Over his career, Patrick’s work has appeared in the Communication Arts Advertising Annual, been the recipient of Clios, Pioneers, Halos and ADDYs — however; the accomplishment he is most proud is his very first ad campaign, penned long before ever stepping foot into an actual ad agency. It was for Seattle's little known (at the time) minor league hockey team, called the Seattle Thunderbirds.
Having just graduated from Washington State University and knowing how tough it can be to land a writer’s position just starting out, Patrick and a fistfull of friends formed their own pro bono agency, with each filling key agency positions: media, account executive, art director,and Patrick as the group's writer.
The Thunderbird work was named "One of The Decade's 5 most effective ad campaigns" by Media Inc, while the Puget Sound Business Journal awarded its tagline, "The Slogan of The Decade."
While brainstorming potential clients during a hard-hitting yet sparcely attended match between Kamloops and the Thunderbirds, the group agreed it was a shame that more people didn’t know about Seattle's overachieving hockey team. The group decided then and there that the team would become the focus of its “pro bono” activities — and Ad Hoc was born.
To introduce themselves to the Thnderbirds, Patrick masterminded a mailer that read, “Wouldn’t Hockey be a better sport if you didn't have to make all those painful checks?” Upon opening the piece, the Thunderbirds' marketing director is presented with a check written for $120,000, along with the payoff: “This is one check you won’t have to make.” The copy went on to describe Ad Hoc's intention of creating a pro bono campaign for the team.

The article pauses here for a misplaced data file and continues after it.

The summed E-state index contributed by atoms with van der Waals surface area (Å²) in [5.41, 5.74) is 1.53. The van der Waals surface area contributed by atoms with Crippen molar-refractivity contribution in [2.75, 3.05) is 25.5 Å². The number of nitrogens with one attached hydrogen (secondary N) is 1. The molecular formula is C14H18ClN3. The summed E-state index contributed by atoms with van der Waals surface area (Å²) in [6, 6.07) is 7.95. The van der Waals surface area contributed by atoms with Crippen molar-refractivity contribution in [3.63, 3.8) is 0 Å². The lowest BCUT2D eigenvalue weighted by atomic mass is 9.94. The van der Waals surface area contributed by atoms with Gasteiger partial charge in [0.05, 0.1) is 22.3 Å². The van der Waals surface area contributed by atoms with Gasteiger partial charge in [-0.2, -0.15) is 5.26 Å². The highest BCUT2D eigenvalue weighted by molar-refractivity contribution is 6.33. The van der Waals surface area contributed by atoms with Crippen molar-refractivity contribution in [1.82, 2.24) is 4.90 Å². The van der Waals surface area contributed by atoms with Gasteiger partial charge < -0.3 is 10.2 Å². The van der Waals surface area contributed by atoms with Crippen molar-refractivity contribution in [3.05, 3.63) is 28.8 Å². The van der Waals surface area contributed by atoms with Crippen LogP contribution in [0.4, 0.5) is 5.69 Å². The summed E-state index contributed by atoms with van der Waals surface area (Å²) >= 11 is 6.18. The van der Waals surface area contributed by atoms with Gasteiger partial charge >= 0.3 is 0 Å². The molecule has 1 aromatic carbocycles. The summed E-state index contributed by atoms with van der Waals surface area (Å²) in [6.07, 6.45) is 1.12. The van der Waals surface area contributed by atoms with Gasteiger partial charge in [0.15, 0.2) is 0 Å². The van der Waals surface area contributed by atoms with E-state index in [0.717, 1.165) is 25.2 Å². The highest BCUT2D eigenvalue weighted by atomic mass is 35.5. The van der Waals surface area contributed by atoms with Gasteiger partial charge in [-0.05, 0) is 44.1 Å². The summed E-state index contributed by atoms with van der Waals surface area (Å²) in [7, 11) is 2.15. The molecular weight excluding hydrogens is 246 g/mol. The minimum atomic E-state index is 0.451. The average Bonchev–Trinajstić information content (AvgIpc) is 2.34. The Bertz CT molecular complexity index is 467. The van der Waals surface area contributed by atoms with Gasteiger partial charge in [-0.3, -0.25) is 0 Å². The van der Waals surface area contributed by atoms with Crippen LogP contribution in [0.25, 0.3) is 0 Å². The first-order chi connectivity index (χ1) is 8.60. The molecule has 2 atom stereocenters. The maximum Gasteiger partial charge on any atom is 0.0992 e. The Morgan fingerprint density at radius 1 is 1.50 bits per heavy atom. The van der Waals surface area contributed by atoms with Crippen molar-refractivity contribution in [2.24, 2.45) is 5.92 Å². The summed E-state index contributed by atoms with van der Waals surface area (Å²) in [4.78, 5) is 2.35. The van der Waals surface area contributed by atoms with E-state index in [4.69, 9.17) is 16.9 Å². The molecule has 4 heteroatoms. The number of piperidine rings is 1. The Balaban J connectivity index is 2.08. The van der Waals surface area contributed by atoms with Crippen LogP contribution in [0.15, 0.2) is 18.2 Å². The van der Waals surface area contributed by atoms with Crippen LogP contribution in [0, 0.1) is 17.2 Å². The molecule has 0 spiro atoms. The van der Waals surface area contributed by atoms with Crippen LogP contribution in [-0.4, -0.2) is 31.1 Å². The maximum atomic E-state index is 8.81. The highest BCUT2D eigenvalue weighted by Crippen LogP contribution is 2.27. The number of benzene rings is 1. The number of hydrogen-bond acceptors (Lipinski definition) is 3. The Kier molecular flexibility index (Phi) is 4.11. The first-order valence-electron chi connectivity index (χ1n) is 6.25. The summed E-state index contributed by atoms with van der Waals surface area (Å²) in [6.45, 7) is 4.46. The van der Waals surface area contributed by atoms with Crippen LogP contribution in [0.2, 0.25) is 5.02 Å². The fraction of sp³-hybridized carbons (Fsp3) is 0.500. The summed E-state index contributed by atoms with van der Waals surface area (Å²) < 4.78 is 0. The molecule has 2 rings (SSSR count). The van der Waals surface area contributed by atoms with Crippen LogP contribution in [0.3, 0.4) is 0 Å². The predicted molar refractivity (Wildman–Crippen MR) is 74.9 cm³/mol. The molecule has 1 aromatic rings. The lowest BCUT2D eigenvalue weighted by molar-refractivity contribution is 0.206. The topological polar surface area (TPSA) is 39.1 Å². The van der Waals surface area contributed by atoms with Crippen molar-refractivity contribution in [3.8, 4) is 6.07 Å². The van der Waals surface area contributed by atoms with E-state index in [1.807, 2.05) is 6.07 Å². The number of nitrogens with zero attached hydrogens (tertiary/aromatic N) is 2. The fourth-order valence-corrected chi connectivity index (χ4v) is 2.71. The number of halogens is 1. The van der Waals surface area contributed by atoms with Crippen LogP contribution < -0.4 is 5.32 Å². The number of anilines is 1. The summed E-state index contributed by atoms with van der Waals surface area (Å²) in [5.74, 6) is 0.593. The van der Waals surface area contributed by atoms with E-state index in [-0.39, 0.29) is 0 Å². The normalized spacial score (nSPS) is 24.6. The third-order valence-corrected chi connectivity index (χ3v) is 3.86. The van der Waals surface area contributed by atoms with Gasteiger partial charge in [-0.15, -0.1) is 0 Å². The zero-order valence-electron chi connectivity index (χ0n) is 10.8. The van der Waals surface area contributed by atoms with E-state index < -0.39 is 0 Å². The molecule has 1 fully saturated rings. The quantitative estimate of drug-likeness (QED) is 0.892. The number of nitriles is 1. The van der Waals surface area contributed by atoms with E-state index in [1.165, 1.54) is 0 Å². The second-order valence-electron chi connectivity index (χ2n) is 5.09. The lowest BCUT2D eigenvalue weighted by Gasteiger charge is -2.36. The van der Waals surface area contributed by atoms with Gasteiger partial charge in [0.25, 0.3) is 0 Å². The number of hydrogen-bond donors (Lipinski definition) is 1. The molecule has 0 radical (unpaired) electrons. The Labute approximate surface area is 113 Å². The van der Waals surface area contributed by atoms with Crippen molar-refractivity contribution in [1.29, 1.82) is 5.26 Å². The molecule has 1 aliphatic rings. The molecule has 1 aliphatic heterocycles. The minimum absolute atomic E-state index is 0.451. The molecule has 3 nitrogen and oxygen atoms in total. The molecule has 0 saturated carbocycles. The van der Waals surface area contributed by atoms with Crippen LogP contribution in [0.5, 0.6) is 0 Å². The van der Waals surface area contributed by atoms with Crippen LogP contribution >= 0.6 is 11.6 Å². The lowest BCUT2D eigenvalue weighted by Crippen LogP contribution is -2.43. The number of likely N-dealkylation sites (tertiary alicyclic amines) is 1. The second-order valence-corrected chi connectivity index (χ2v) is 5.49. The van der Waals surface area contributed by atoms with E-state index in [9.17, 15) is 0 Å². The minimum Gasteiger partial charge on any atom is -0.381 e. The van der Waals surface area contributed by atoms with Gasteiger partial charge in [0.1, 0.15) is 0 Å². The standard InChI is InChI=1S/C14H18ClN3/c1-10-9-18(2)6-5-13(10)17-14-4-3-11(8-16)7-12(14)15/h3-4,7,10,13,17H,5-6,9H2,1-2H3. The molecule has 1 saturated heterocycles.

The ploy worked. The team provide Ad Hoc $70,000 to work with, and the team's gamble paid off as well. By the time the season opener came around, Patrick had written one of the year’s most memorable radio spots, had been honored by the Puget Sound Business Journal as having penned “The Slogan of The Decade,” and was credited with crafting “One of the decades five most effective ad campaigns,” by Media Inc.
Ad Hoc’s campaign for the Thunderbirds was so successful, the team moved its home-opener from the puny Seattle Center Arena to the much larger 15,777-seat Seattle Center Coliseum, which quickly sold every seat in the venue —leading to the largest audience ever to attend a Western Hockey League game, a sold out season, and record season ticket sales.
Another of Patrick's personal milestones — this one, unrelated to advertising — is having his glass artistry presented to the Dalai Lama as an official gift of the United States Institute of Peace.